The Art of Being Normal by Lisa Williamson

by Hal Patnott

the-art-of-being-normal

The Art of Being Normal by Lisa Williamson (Macmillan/Farrar Straus Giroux 2016)

David’s classmates call her a “freak.” It started when she was eight and shared with the class what she wanted to be when she grew up. Other kids wanted to be sports stars, actresses, or the prime minister, but not David. She wanted to be a girl. Aside from her two best friends, Essie and Felix, she is isolated in her posh high school, where no secrets stay hidden for long. Although she longs to tell her parents the truth and start her life as Kate, fear of rejection keeps her feelings locked inside her.

Leo Denton is desperate to escape Cloverdale. His acceptance into the elite Eden Park High School is his best chance to leave behind the bad memories at his old school and his unstable relationship with his mother. He dreams of finding his father who left when he was a baby. All Leo has to do is keep his head down and stay out of trouble so no one will learn about his past as Megan. However, when he finds himself falling for the popular and artistic Alicia Baker, his secrets get harder to hide in the spotlight.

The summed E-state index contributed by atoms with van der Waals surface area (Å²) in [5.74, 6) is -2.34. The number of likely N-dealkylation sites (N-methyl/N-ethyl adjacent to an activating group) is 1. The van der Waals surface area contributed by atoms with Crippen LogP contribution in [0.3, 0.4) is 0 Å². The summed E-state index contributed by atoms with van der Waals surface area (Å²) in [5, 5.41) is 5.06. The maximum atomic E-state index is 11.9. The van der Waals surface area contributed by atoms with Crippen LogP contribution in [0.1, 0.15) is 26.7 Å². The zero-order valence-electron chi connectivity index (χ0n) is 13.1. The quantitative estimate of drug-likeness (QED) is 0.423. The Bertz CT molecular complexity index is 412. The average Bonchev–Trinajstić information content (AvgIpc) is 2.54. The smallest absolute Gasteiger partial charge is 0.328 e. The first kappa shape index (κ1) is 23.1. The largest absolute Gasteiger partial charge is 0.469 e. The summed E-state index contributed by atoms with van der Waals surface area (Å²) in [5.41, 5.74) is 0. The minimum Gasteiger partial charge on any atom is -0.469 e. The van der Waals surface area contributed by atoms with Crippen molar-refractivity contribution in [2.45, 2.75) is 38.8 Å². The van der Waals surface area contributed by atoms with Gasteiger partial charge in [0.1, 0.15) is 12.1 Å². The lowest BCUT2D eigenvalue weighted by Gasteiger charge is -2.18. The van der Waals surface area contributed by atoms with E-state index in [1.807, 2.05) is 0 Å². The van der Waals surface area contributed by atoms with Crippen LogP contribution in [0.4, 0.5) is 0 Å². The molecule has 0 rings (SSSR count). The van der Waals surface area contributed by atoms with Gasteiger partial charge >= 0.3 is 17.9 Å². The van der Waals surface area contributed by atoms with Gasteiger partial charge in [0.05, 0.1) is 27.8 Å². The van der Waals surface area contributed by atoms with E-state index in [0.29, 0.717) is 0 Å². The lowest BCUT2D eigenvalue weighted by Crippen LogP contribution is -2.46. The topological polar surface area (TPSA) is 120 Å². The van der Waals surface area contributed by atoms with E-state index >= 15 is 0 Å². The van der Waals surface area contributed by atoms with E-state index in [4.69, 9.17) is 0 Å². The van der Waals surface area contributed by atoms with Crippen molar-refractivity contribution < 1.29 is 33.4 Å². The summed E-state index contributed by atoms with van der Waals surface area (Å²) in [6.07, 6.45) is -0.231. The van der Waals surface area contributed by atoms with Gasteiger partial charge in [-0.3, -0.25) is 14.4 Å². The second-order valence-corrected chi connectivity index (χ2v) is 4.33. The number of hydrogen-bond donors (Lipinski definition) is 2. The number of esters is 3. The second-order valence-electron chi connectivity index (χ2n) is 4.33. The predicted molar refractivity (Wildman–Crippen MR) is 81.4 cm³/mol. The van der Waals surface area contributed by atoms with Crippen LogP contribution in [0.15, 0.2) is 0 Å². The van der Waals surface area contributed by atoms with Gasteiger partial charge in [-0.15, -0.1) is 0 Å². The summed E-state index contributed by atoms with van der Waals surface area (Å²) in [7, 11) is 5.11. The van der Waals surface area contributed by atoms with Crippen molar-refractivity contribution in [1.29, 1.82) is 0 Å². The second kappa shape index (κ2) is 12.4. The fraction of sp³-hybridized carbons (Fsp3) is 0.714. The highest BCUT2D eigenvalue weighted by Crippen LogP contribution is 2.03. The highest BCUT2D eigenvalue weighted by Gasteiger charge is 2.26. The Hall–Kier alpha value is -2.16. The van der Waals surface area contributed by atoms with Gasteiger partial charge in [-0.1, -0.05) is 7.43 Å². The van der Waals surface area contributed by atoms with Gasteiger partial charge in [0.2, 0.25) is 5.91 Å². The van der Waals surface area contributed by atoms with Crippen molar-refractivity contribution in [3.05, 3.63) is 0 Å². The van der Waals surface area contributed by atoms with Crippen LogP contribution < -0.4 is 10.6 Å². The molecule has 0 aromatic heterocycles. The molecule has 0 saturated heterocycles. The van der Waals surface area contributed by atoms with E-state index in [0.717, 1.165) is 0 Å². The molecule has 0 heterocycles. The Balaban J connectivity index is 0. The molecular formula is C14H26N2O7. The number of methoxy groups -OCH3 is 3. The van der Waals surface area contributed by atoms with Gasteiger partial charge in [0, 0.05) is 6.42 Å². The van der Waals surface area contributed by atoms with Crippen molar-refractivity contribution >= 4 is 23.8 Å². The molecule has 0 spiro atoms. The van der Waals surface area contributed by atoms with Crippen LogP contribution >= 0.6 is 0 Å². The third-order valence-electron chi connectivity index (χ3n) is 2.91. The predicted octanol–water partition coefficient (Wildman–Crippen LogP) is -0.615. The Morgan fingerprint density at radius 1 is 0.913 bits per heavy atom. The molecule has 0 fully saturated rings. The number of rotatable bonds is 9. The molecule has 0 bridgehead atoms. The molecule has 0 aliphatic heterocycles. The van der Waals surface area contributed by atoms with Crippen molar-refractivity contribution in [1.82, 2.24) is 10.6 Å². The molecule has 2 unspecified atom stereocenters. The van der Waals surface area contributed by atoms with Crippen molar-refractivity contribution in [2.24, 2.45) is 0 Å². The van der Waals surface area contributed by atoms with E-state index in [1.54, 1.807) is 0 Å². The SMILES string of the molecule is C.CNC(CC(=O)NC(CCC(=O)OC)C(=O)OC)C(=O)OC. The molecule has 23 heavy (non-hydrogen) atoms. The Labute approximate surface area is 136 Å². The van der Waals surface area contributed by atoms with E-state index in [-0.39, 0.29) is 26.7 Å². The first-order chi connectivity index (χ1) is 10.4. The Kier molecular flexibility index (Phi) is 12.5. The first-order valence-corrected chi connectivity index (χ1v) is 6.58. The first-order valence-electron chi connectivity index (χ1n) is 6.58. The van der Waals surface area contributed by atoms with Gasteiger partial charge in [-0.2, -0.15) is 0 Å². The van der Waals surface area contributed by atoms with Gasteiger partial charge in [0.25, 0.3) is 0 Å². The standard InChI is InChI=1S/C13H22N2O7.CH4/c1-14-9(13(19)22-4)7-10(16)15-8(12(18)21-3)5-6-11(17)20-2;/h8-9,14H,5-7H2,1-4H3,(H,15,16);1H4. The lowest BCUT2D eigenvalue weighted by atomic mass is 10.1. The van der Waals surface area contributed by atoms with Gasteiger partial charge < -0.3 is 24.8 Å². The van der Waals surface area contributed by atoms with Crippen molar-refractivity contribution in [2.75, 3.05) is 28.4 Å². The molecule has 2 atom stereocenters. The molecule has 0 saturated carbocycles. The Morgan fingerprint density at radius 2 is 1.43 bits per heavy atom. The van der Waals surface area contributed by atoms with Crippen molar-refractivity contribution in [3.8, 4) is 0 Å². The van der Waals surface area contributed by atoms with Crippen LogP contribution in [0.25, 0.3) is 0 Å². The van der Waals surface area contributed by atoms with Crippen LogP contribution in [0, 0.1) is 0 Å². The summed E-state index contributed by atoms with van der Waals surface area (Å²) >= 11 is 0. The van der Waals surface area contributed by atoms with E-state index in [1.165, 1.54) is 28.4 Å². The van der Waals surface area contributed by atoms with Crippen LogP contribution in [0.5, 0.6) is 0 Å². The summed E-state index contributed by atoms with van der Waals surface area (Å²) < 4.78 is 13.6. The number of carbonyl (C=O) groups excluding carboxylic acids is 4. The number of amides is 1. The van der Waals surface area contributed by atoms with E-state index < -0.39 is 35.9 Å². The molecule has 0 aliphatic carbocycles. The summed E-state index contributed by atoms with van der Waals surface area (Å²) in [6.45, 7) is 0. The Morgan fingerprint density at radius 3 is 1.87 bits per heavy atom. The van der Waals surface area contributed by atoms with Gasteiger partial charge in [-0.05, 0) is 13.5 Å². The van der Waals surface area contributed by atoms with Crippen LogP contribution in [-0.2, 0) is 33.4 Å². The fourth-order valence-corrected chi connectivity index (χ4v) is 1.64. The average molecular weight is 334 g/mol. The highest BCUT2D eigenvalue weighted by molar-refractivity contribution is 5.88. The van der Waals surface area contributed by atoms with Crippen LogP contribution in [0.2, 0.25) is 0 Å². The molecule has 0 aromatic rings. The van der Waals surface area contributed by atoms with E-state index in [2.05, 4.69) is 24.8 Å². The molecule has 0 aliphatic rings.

Set in the suburbs outside of London, The Art of Being Normal is a coming-of-age story that explores gender identity, socioeconomic differences, and what it means to fit in. Written in first-person narration, the chapters alternate between the points-of-view of Kate and Leo. Both characters show growth throughout the book. Through their friendship, Kate finds the courage to claim her identity and Leo learns to let in the people who love him. Despite the acceptance that the characters find in their friends and family by the end of the book, they both face violence and transphobic language from their peers. The otherwise engaging story of self-acceptance suffers from a fixation with the achievement of cisnormative standards of gender presentation. Leo “passes” and never once is denied masculine pronouns except in overt instances of bullying. Kate, on the other hand, gets misgendered until the end, even by her allies. No one calls her Kate or uses her preferred pronoun until she starts wearing dresses. The chapter markers designate her as “David” as well. While The Art of Being Normal provides visibility for transgender teens and a message of self-acceptance, it fails to break out of the binary.

 

 

 

 

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